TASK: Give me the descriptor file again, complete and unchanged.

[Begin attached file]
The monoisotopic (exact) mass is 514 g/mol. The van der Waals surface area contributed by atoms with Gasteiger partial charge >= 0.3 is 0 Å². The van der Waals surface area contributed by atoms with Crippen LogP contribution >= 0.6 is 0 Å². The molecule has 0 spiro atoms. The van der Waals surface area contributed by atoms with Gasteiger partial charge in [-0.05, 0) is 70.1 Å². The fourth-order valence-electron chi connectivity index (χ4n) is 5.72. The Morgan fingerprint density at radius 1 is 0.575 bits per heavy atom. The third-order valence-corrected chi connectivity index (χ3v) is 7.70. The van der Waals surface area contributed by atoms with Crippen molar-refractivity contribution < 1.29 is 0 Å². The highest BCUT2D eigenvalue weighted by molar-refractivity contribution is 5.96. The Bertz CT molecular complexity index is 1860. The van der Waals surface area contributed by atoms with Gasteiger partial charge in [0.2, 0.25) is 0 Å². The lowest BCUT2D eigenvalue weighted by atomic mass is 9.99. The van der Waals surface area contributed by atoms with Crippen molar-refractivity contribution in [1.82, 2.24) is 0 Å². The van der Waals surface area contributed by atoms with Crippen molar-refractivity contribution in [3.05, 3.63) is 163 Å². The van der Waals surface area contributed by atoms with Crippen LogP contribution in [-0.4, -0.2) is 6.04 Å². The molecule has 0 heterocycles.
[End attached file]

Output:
The monoisotopic (exact) mass is 514 g/mol. The van der Waals surface area contributed by atoms with Gasteiger partial charge >= 0.3 is 0 Å². The van der Waals surface area contributed by atoms with Crippen LogP contribution >= 0.6 is 0 Å². The molecule has 0 spiro atoms. The van der Waals surface area contributed by atoms with Gasteiger partial charge in [-0.05, 0) is 70.1 Å². The fourth-order valence-electron chi connectivity index (χ4n) is 5.72. The Morgan fingerprint density at radius 1 is 0.575 bits per heavy atom. The third-order valence-corrected chi connectivity index (χ3v) is 7.70. The van der Waals surface area contributed by atoms with Crippen molar-refractivity contribution < 1.29 is 0 Å². The highest BCUT2D eigenvalue weighted by molar-refractivity contribution is 5.96. The Bertz CT molecular complexity index is 1860. The van der Waals surface area contributed by atoms with Gasteiger partial charge in [0.2, 0.25) is 0 Å². The lowest BCUT2D eigenvalue weighted by atomic mass is 9.99. The van der Waals surface area contributed by atoms with Crippen molar-refractivity contribution in [1.82, 2.24) is 0 Å². The van der Waals surface area contributed by atoms with Crippen molar-refractivity contribution in [3.05, 3.63) is 163 Å². The van der Waals surface area contributed by atoms with Crippen LogP contribution in [-0.4, -0.2) is 6.04 Å². The molecule has 0 heterocycles.